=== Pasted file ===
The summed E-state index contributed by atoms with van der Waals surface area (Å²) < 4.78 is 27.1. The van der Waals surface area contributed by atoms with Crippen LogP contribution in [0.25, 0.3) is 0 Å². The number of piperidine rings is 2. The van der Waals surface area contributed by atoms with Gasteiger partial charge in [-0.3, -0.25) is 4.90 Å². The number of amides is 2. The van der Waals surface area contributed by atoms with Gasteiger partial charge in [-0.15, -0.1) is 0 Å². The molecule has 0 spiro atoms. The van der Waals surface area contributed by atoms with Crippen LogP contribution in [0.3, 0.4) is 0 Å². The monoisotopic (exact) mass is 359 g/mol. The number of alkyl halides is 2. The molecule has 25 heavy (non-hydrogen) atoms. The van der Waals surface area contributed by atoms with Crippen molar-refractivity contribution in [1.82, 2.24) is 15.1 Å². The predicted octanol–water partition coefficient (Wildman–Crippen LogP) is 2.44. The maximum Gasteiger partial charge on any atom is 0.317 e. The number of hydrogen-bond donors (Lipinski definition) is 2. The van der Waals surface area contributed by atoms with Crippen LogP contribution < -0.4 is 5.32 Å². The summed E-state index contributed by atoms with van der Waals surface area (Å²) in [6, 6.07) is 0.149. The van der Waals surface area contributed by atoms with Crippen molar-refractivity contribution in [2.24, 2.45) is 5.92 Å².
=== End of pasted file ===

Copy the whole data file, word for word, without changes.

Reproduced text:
The summed E-state index contributed by atoms with van der Waals surface area (Å²) < 4.78 is 27.1. The van der Waals surface area contributed by atoms with Crippen LogP contribution in [0.25, 0.3) is 0 Å². The number of piperidine rings is 2. The van der Waals surface area contributed by atoms with Gasteiger partial charge in [-0.3, -0.25) is 4.90 Å². The number of amides is 2. The van der Waals surface area contributed by atoms with Gasteiger partial charge in [-0.15, -0.1) is 0 Å². The molecule has 0 spiro atoms. The van der Waals surface area contributed by atoms with Crippen LogP contribution in [0.3, 0.4) is 0 Å². The monoisotopic (exact) mass is 359 g/mol. The number of alkyl halides is 2. The molecule has 25 heavy (non-hydrogen) atoms. The van der Waals surface area contributed by atoms with Crippen molar-refractivity contribution in [1.82, 2.24) is 15.1 Å². The predicted octanol–water partition coefficient (Wildman–Crippen LogP) is 2.44. The maximum Gasteiger partial charge on any atom is 0.317 e. The number of hydrogen-bond donors (Lipinski definition) is 2. The van der Waals surface area contributed by atoms with Crippen LogP contribution < -0.4 is 5.32 Å². The summed E-state index contributed by atoms with van der Waals surface area (Å²) in [6, 6.07) is 0.149. The van der Waals surface area contributed by atoms with Crippen molar-refractivity contribution in [2.24, 2.45) is 5.92 Å².